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THE RAGAMUFFIN GOSPEL
By BRENNAN MANNING
MULTNOMAH PUBLISHERS, INC.Copyright © 2005 Brennan Manning
All right reserved.
Chapter OneSuper Christian
On a blustery October night in a church outside Minneapolis, several hundred believers had gathered for a three-day seminar. I began with a one-hour presentation on the gospel of grace and the reality of salvation. Using Scripture, story, symbolism, and personal experience, I focused on the total sufficiency of the redeeming work of Jesus Christ on Calvary. The service ended with a song and a prayer.
Leaving the church by a side door, the pastor turned to his associate and fumed, "Humph, that airhead didn't say one thing about what we have to do to earn our salvation!"
Something is radically wrong.
The bending of the mind by the powers of this world has twisted the gospel of grace into religious bondage and distorted the image of God into an eternal, small-minded bookkeeper. The Christian community resembles a Wall Street exchange of works wherein the elite are honored and the ordinary ignored. Love is stifled, freedom shackled, and self-righteousness fastened. The institutional church has become a wounder of the healers rather than a healer of the wounded.
Put bluntly, the American church today accepts grace in theory but denies it in practice. We say we believe that the fundamental structure of reality isgrace, not works-but our lives refute our faith. By and large, the gospel of grace is neither proclaimed, understood, nor lived. Too many Christians are living in the house of fear and not in the house of love.
Though the Scriptures insist on God's initiative in the work of salvation-that by grace we are saved, that the Tremendous Lover has taken to the chase-our spirituality often starts with self, not God. Personal responsibility has replaced personal response. We talk about acquiring virtue as if it were a skill that can be attained, like good handwriting or a well-grooved golf swing. In the penitential seasons we focus on overcoming our weaknesses, getting rid of our hang-ups, and reaching Christian maturity. We sweat through various spiritual exercises as if they were designed to produce a Christian Charles Atlas. Though lip service is paid to the gospel of grace, many Christians live as if only personal discipline and self-denial will mold the perfect me. The emphasis is on what I do rather than on what God is doing. In this curious process God is a benign old spectator in the bleachers who cheers when I show up for morning quiet time.
WE BELIEVE THAT WE CAN PULL OURSELVES UP BY OUR BOOTSTRAPS-INDEED, WE CAN DO IT OURSELVES. SOONER OR LATER WE ARE CONFRONTED WITH THE PAINFUL TRUTH OF OUR INADEQUACY AND INSUFFICIENCY. OUR SECURITY IS SHATTERED AND OUR BOOTSTRAPS ARE CUT. ONCE THE FERVOR HAS PASSED, WEAKNESS AND INFIDELITY APPEAR. WE DISCOVER OUR INABILITY TO ADD EVEN A SINGLE INCH TO OUR SPIRITUAL STATURE. THERE BEGINS A LONG WINTER OF DISCONTENT THAT EVENTUALLY FLOWERS INTO GLOOM, PESSIMISM, AND A SUBTLE DESPAIR-SUBTLE BECAUSE IT GOES UNRECOGNIZED, UNNOTICED, AND THEREFORE UNCHALLENGED. IT TAKES THE FORM OF BOREDOM, DRUDGERY. WE ARE OVERCOME BY THE ORDINARINESS OF LIFE, BY DAILY DUTIES DONE OVER AND OVER AGAIN.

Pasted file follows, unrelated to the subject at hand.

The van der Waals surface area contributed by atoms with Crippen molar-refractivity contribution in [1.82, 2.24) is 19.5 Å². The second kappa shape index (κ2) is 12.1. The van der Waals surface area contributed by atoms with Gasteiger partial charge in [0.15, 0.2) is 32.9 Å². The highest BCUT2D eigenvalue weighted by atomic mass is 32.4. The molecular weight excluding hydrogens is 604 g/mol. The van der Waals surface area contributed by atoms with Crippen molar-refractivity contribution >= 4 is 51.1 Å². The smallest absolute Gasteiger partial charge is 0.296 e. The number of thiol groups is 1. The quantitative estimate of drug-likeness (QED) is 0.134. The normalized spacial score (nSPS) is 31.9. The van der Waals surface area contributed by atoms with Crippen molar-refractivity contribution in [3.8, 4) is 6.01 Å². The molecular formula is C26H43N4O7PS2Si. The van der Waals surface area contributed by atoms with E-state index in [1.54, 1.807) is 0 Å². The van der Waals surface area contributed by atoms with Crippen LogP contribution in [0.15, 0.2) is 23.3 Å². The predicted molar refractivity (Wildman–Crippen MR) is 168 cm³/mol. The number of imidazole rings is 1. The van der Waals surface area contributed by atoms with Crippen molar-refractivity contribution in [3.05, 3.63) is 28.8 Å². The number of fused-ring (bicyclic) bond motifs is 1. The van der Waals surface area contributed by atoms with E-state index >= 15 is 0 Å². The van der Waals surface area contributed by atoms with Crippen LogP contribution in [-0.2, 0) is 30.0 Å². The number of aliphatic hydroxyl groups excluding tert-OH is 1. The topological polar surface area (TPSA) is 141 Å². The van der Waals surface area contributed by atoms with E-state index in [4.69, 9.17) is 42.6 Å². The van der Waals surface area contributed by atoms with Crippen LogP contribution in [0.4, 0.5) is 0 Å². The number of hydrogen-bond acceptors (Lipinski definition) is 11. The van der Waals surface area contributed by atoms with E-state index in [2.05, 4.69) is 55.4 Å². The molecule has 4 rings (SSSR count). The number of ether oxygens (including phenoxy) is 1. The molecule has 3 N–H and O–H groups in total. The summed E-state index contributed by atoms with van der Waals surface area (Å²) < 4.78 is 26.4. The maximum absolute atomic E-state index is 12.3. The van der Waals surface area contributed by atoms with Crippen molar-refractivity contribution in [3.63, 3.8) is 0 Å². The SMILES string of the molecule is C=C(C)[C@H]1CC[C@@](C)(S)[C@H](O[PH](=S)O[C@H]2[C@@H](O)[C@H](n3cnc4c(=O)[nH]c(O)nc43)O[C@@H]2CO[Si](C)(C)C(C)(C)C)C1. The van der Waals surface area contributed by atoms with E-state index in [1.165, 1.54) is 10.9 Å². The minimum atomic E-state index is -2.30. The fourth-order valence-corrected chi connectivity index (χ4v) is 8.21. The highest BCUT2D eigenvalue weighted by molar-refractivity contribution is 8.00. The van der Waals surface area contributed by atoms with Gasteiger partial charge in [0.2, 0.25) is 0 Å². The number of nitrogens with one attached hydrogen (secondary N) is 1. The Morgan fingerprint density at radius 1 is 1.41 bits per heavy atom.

SOMETHING IS RADICALLY WRONG
Our huffing and puffing to impress God, our scrambling for brownie points, our thrashing about trying to fix ourselves while hiding our pettiness and wallowing in guilt are nauseating to God and are a flat denial of the gospel of grace. Our approach to the Christian life is as absurd as the enthusiastic young man who had just received his plumber's license and was taken to see Niagara Falls. He studied it for a minute and then said,
why am I afraid to dance?
why am I afraid to love?
why am I afraid to live?
We secretly admit that the call of Jesus is too demanding, that surrender to the Spirit is beyond our reach. We start acting like everyone else. Life takes on a joyless, empty quality. We begin to resemble the leading character in Eugene O'Neill's play The Great God Brown: "Why am I afraid to dance, I who love music and rhythm and grace and song and laughter? Why am I afraid to live, I who love life and the beauty of flesh and the living colors of the earth and sky and sea? Why am I afraid to love, I who love love?"
I BELIEVE the Reformation actually began the day Martin Luther was praying over the meaning of Paul's assertion that the gospel reveals the righteousness of God to us-it shows how faith leads to faith. In other words, the RIGHTEOUS SHALL FIND LIFE THROUGH FAITH (see Romans 1:17). Like many Christians today, Luther wrestled through the night with this core question: How could the gospel of Christ be truly called "GOOD NEWS" if God is a righteous judge who rewards the good and punishes the evil? Did Jesus really have to come to reveal that terrifying message? How could the revelation of God in Christ Jesus be accurately called "news" since the Old Testament carried the same theme, or for that matter, "good" with the threat of punishment hanging like a dark cloud over the valley of history? But as Jaroslav Pelikan notes: Luther suddenly broke through to the insight that the "righteousness of God" that Paul spoke of in this passage was not the righteousness by which God was righteous in himself (that would be passive righteousness) but the righteousness by which, for the sake of Jesus Christ, God made sinners righteous (that is, active righteousness) through the FORGIVENESS of sins in justification. When he discovered that, Luther said it was as though the very gates of Paradise had been opened to him.
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